Never mind that many players and caddies, and those in the various “bubbles” also live in Arizona, Florida and Texas, all currently viral hot zones. Cameron Champ, who withdrew from the Travelers on Monday, tested negative at Colonial three weeks ago, went home to Houston for a week, flew privately by himself to Connecticut and tested positive when he got there.
So what are the various risks and their levels of concern for the Tour as it marches forward in its porous bubble? They are numerous but also dependent on a number of factors.
On the golf course
Inside the competition remains the safest and most controllable environment for the Tour. Outdoors, no fans, easy to social distance—though there have been habitual norms like fist-bumping and exchanging of clubs and towels between player and caddie that have been difficult to shake.
“Golf is probably one of the safest sports in terms of risk of transmission, versus a sport like basketball or football, where the athletes are interacting in close proximity,” Dr. Binnicker said. “If you maintain distance, especially outside, six feet apart, and you’re wearing a mask, the risk is very low, less than 1 percent.”
Players and caddies are not wearing masks during competition, and indications are that only a small percentage of them are wearing them elsewhere on property at a tournament, but the open air and with an ability to spread out the risk decreases significantly. Things get tricky from there, however.
Clubhouse, locker room, other enclosed spaces on site
The next highest level of risk is within the confines of the structures of the courses the Tour travels to week after week. The same principles about mask wearing and social distancing that apply outdoors similarly apply in these environments, but the risks go up in enclosed spaces.
“Indoor events have a little higher risk because outside there is more humidity and respiratory droplets from people are bigger and fall to the ground faster,” Dr. Binnicker said. “Inside, it’s not as humid so those respiratory droplets are smaller, stay in the air longer and spread farther.”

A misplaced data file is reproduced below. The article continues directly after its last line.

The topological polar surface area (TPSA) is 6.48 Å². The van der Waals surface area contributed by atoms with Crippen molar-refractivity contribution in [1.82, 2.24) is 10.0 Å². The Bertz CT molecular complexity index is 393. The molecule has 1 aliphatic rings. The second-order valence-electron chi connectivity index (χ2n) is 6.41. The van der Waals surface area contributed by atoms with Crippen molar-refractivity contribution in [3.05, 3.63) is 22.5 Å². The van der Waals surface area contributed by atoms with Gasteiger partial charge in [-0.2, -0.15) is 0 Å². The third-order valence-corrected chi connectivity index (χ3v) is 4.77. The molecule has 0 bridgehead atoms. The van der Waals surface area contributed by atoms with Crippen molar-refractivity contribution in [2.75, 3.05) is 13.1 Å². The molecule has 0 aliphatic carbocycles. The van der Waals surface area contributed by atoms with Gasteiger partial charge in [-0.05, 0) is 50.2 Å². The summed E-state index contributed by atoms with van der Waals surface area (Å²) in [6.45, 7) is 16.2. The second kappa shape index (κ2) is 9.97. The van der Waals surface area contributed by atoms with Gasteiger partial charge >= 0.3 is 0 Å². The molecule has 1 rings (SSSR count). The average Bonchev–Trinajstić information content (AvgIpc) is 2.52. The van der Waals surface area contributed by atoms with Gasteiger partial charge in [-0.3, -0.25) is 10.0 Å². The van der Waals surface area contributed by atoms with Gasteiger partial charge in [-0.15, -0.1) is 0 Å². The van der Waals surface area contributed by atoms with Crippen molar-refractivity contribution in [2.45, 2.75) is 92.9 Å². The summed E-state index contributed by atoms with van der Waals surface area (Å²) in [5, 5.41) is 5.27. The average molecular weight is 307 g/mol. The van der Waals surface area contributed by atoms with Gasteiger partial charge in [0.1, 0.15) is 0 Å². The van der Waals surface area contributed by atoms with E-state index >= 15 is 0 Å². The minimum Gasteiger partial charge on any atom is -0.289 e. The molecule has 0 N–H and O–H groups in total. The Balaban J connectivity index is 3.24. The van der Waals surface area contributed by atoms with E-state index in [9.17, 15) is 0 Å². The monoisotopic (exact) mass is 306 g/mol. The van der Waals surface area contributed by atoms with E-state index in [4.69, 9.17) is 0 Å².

Hotels and other accommodations
Though the Tour has provided host hotels each week as an extension of its bubble, protection is something of a fallacy because they are merely blocking off rooms rather than taking over the entire property, meaning there are hundreds of other people to account for who are coming and going.
A rented house may indeed be a better option but even that relies on its occupants, both current and previous, and their actions. A handful of people shacking up in the same shared space for a week could be as problematic if not more so than a hotel.
“We worry when an individual with COVID is around other people who are susceptible for more than 10 minutes,” Dr. Binnicker said. “That’s the time we go from low-risk to high-risk exposure. That exposure can be reduced by wearing a mask. Talking to each other for 30 minutes, the risk isn’t zero but with a mask the protection rate is in the 80-85 percent range.”
Restaurants, bars, other public settings
Then there are the casual elements of everyday life, from dining out, to catching a movie or hitting the mall. Restrictions vary by state and city but as Justin Thomas noted last week, Hilton Head, a popular vacation destination with few restrictions and now with a spike in cases, was a “zoo.”
Engaging in such environments therefore presents a much higher risk. It is also another element that is ultimately out of the Tour’s reach in terms of control.